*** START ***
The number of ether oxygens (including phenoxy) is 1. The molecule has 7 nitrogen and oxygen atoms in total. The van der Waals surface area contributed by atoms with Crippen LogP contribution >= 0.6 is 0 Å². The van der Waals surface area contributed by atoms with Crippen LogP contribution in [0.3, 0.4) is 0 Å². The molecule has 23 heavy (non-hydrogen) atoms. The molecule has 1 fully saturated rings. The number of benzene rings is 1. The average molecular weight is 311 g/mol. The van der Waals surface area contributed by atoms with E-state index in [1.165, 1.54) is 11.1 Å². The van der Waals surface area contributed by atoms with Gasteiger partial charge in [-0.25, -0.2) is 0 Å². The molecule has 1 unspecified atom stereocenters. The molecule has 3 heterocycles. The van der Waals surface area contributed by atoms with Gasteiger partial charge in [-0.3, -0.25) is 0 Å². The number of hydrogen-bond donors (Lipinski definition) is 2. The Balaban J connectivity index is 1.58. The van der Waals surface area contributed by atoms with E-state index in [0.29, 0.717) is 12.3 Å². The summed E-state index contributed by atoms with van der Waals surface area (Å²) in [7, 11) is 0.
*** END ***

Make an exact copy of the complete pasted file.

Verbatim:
The number of ether oxygens (including phenoxy) is 1. The molecule has 7 nitrogen and oxygen atoms in total. The van der Waals surface area contributed by atoms with Crippen LogP contribution >= 0.6 is 0 Å². The van der Waals surface area contributed by atoms with Crippen LogP contribution in [0.3, 0.4) is 0 Å². The molecule has 23 heavy (non-hydrogen) atoms. The molecule has 1 fully saturated rings. The number of benzene rings is 1. The average molecular weight is 311 g/mol. The van der Waals surface area contributed by atoms with E-state index in [1.165, 1.54) is 11.1 Å². The van der Waals surface area contributed by atoms with Gasteiger partial charge in [-0.25, -0.2) is 0 Å². The molecule has 1 unspecified atom stereocenters. The molecule has 3 heterocycles. The van der Waals surface area contributed by atoms with Gasteiger partial charge in [-0.3, -0.25) is 0 Å². The number of hydrogen-bond donors (Lipinski definition) is 2. The Balaban J connectivity index is 1.58. The van der Waals surface area contributed by atoms with E-state index in [0.29, 0.717) is 12.3 Å². The summed E-state index contributed by atoms with van der Waals surface area (Å²) in [7, 11) is 0.